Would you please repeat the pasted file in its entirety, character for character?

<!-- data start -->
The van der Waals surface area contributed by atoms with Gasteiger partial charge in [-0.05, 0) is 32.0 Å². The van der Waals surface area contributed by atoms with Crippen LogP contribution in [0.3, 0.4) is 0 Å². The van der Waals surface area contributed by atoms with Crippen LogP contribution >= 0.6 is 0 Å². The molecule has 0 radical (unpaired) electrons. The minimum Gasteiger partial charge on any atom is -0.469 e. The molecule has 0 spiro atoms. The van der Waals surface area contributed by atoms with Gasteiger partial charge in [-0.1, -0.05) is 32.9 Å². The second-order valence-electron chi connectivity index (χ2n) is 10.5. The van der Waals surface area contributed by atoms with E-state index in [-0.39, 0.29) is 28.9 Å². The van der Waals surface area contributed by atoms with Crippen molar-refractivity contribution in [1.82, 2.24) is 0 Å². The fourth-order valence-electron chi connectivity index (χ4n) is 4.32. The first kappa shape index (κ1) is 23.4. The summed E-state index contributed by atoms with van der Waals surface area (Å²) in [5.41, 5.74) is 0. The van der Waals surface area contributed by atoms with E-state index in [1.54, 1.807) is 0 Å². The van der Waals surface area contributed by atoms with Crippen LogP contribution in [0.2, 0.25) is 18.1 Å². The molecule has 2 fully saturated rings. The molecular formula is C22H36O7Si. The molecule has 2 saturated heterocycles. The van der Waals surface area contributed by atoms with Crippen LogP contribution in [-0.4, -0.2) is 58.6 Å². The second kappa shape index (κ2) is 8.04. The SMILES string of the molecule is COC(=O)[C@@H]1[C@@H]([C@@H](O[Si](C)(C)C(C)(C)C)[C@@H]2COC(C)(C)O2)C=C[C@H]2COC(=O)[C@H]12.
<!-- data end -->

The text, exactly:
The van der Waals surface area contributed by atoms with Gasteiger partial charge in [-0.05, 0) is 32.0 Å². The van der Waals surface area contributed by atoms with Crippen LogP contribution in [0.3, 0.4) is 0 Å². The van der Waals surface area contributed by atoms with Crippen LogP contribution >= 0.6 is 0 Å². The molecule has 0 radical (unpaired) electrons. The minimum Gasteiger partial charge on any atom is -0.469 e. The molecule has 0 spiro atoms. The van der Waals surface area contributed by atoms with Gasteiger partial charge in [-0.1, -0.05) is 32.9 Å². The second-order valence-electron chi connectivity index (χ2n) is 10.5. The van der Waals surface area contributed by atoms with E-state index in [-0.39, 0.29) is 28.9 Å². The van der Waals surface area contributed by atoms with Crippen molar-refractivity contribution in [1.82, 2.24) is 0 Å². The fourth-order valence-electron chi connectivity index (χ4n) is 4.32. The first kappa shape index (κ1) is 23.4. The summed E-state index contributed by atoms with van der Waals surface area (Å²) in [5.41, 5.74) is 0. The van der Waals surface area contributed by atoms with E-state index in [1.54, 1.807) is 0 Å². The van der Waals surface area contributed by atoms with Crippen LogP contribution in [0.2, 0.25) is 18.1 Å². The molecule has 2 fully saturated rings. The molecular formula is C22H36O7Si. The molecule has 2 saturated heterocycles. The van der Waals surface area contributed by atoms with Crippen LogP contribution in [-0.4, -0.2) is 58.6 Å². The second kappa shape index (κ2) is 8.04. The SMILES string of the molecule is COC(=O)[C@@H]1[C@@H]([C@@H](O[Si](C)(C)C(C)(C)C)[C@@H]2COC(C)(C)O2)C=C[C@H]2COC(=O)[C@H]12.